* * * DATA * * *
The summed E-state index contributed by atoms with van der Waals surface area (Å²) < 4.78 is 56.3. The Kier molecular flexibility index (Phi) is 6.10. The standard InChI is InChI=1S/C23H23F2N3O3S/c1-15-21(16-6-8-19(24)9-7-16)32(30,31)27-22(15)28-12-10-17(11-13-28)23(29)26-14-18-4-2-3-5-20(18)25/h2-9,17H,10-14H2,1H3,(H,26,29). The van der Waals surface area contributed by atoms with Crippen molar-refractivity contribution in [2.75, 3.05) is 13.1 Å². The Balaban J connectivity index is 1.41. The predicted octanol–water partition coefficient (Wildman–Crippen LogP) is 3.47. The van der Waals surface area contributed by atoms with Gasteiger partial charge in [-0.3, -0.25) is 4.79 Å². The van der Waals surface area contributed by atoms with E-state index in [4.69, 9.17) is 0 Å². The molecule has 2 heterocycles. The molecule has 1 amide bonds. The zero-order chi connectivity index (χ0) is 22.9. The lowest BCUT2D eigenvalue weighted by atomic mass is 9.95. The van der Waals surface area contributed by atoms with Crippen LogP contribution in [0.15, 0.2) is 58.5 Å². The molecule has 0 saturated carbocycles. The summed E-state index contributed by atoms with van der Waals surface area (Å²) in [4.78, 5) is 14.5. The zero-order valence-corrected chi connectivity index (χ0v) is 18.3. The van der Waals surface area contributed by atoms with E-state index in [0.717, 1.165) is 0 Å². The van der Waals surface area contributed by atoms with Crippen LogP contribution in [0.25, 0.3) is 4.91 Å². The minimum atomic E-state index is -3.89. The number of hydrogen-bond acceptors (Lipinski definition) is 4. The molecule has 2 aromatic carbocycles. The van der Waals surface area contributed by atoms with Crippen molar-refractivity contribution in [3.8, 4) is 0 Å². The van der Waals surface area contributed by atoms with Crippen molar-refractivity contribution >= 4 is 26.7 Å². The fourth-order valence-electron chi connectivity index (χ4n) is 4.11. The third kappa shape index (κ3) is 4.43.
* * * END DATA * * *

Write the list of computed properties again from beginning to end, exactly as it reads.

The summed E-state index contributed by atoms with van der Waals surface area (Å²) < 4.78 is 56.3. The Kier molecular flexibility index (Phi) is 6.10. The standard InChI is InChI=1S/C23H23F2N3O3S/c1-15-21(16-6-8-19(24)9-7-16)32(30,31)27-22(15)28-12-10-17(11-13-28)23(29)26-14-18-4-2-3-5-20(18)25/h2-9,17H,10-14H2,1H3,(H,26,29). The van der Waals surface area contributed by atoms with Crippen molar-refractivity contribution in [2.75, 3.05) is 13.1 Å². The Balaban J connectivity index is 1.41. The predicted octanol–water partition coefficient (Wildman–Crippen LogP) is 3.47. The van der Waals surface area contributed by atoms with Gasteiger partial charge in [-0.3, -0.25) is 4.79 Å². The van der Waals surface area contributed by atoms with E-state index in [4.69, 9.17) is 0 Å². The molecule has 2 heterocycles. The molecule has 1 amide bonds. The zero-order chi connectivity index (χ0) is 22.9. The lowest BCUT2D eigenvalue weighted by atomic mass is 9.95. The van der Waals surface area contributed by atoms with Crippen LogP contribution in [0.15, 0.2) is 58.5 Å². The molecule has 0 saturated carbocycles. The summed E-state index contributed by atoms with van der Waals surface area (Å²) in [4.78, 5) is 14.5. The zero-order valence-corrected chi connectivity index (χ0v) is 18.3. The van der Waals surface area contributed by atoms with E-state index in [0.717, 1.165) is 0 Å². The van der Waals surface area contributed by atoms with Crippen LogP contribution in [0.25, 0.3) is 4.91 Å². The minimum atomic E-state index is -3.89. The number of hydrogen-bond acceptors (Lipinski definition) is 4. The molecule has 2 aromatic carbocycles. The van der Waals surface area contributed by atoms with Crippen molar-refractivity contribution in [3.8, 4) is 0 Å². The van der Waals surface area contributed by atoms with Crippen molar-refractivity contribution >= 4 is 26.7 Å². The fourth-order valence-electron chi connectivity index (χ4n) is 4.11. The third kappa shape index (κ3) is 4.43.